The traditional arrangement of hull and outboard requires a foot or two of water to operate. Fortunately, humans are an enterprising bunch and have come up with a variety of ways to get to the fish in the skinniest of skinny water.
As the name implies, these vessels provide propulsion by using a surface-piercing prop to churn up the soil-and-water mixture around the boat. There are two different configurations: long-tail and surface drive. Long-tail motors have a long drive shaft mounted directly to the motor, but this arrangement limits steering. Surface drives look more like a traditional outboard, but the prop stays right on the surface. Both use an air-cooled engine, so you don’t have worry about clogged intakes and overheating motors.
This unique watercraft is designed to rip over mere inches of water. Looking like supersize surfboards wearing outlandishly large outboards, these vessels rely on horsepower and jack plates to get skinny. At wide open throttle, which is the way these boats were intended to be driven, they are flying by on the prop and a small section of hull. An intake mounted at the bottom of the skeg keeps cooling water flowing to the motor.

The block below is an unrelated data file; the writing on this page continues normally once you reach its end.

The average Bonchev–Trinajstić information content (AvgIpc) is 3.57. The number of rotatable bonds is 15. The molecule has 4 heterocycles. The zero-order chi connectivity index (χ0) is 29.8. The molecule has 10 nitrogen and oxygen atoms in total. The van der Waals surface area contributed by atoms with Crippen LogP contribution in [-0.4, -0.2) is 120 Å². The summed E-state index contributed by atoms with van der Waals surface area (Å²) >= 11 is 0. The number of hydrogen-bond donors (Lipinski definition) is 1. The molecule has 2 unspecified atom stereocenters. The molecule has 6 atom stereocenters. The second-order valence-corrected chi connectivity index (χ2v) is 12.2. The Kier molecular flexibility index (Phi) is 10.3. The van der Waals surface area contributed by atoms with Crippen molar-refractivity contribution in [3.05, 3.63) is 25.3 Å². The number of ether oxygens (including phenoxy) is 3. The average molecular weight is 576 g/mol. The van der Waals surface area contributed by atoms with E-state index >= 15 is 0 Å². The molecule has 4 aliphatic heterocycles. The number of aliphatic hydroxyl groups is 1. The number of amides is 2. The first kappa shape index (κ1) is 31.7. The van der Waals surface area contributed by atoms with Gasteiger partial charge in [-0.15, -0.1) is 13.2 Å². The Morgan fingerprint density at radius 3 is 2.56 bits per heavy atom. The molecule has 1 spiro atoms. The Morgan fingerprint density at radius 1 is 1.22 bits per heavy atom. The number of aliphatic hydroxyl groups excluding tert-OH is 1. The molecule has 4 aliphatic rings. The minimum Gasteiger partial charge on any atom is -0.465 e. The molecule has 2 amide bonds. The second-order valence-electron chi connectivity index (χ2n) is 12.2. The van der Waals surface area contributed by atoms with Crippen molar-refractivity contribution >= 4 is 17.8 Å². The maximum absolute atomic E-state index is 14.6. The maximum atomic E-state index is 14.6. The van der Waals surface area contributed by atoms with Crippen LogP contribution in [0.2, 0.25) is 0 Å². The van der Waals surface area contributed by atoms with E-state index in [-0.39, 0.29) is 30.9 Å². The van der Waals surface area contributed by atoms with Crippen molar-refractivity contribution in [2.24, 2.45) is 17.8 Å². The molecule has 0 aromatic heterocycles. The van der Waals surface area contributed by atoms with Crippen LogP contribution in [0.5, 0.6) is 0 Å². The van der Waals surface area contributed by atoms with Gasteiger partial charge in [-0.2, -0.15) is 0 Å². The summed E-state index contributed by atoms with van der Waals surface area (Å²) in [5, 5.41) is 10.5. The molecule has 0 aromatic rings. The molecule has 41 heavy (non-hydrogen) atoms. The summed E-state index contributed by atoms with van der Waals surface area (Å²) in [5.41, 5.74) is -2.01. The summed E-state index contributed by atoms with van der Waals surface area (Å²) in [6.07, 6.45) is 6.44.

Taking skinny to new level, airboats can be piloted where there is no water at all. They use a giant fan, often powered by a small-block automotive engine, to push them across and over just about any slick surface. The low-profile hulls don’t handle rough water well, and they can be prone to tipping. And forget about talking to the person next to you over the drone of the motor and propeller. But they can get you where nothing else can.
This term can refer to a variety of canoes from around the world, but we are talking about the paddle craft that originated in Louisiana’s Cajun country and is immortalized in the Hank Williams classic “Jambalaya.” Originally made from hollowed-out cypress trees, modern versions are crafted from plywood, fiberglass, or rotomolded plastics. These typically have flat bottoms and are paddled, letting them get real skinny.